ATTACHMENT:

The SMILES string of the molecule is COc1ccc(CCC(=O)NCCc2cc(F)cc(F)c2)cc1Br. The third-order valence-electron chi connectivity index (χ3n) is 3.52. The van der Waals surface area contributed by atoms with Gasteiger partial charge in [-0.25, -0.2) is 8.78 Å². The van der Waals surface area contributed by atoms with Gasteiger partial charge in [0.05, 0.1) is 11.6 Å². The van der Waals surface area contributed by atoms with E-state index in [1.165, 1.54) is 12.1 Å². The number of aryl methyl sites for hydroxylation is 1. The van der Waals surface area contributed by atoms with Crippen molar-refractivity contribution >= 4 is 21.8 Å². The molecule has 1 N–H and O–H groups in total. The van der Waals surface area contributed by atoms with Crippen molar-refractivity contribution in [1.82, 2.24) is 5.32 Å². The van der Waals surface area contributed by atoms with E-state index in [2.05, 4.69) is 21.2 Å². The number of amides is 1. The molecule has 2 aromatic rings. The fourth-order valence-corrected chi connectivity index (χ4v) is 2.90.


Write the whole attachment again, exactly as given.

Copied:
The SMILES string of the molecule is COc1ccc(CCC(=O)NCCc2cc(F)cc(F)c2)cc1Br. The third-order valence-electron chi connectivity index (χ3n) is 3.52. The van der Waals surface area contributed by atoms with Gasteiger partial charge in [-0.25, -0.2) is 8.78 Å². The van der Waals surface area contributed by atoms with Gasteiger partial charge in [0.05, 0.1) is 11.6 Å². The van der Waals surface area contributed by atoms with E-state index in [1.165, 1.54) is 12.1 Å². The number of aryl methyl sites for hydroxylation is 1. The van der Waals surface area contributed by atoms with Crippen molar-refractivity contribution >= 4 is 21.8 Å². The molecule has 1 N–H and O–H groups in total. The van der Waals surface area contributed by atoms with Crippen molar-refractivity contribution in [1.82, 2.24) is 5.32 Å². The van der Waals surface area contributed by atoms with E-state index in [2.05, 4.69) is 21.2 Å². The number of amides is 1. The molecule has 2 aromatic rings. The fourth-order valence-corrected chi connectivity index (χ4v) is 2.90.